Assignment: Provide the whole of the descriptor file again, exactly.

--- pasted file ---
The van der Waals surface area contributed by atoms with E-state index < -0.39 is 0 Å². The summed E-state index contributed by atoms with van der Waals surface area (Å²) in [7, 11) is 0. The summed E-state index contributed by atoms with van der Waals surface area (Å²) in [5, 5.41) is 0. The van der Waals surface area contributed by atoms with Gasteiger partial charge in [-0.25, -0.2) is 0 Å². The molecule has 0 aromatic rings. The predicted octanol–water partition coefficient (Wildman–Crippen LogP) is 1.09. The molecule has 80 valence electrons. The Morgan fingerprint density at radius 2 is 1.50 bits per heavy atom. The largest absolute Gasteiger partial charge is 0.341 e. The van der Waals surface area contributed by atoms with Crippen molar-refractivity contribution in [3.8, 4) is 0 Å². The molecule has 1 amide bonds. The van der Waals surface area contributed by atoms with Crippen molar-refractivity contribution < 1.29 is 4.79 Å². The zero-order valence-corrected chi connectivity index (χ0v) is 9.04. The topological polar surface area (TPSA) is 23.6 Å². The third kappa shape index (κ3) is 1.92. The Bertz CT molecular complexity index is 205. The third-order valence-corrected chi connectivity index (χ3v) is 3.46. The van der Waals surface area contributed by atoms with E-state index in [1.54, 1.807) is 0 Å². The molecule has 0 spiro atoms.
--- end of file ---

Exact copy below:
The van der Waals surface area contributed by atoms with E-state index < -0.39 is 0 Å². The summed E-state index contributed by atoms with van der Waals surface area (Å²) in [7, 11) is 0. The summed E-state index contributed by atoms with van der Waals surface area (Å²) in [5, 5.41) is 0. The van der Waals surface area contributed by atoms with Gasteiger partial charge in [-0.25, -0.2) is 0 Å². The molecule has 0 aromatic rings. The predicted octanol–water partition coefficient (Wildman–Crippen LogP) is 1.09. The molecule has 80 valence electrons. The Morgan fingerprint density at radius 2 is 1.50 bits per heavy atom. The largest absolute Gasteiger partial charge is 0.341 e. The van der Waals surface area contributed by atoms with Crippen molar-refractivity contribution in [3.8, 4) is 0 Å². The molecule has 1 amide bonds. The van der Waals surface area contributed by atoms with Crippen molar-refractivity contribution < 1.29 is 4.79 Å². The zero-order valence-corrected chi connectivity index (χ0v) is 9.04. The topological polar surface area (TPSA) is 23.6 Å². The third kappa shape index (κ3) is 1.92. The Bertz CT molecular complexity index is 205. The third-order valence-corrected chi connectivity index (χ3v) is 3.46. The van der Waals surface area contributed by atoms with E-state index in [1.54, 1.807) is 0 Å². The molecule has 0 spiro atoms.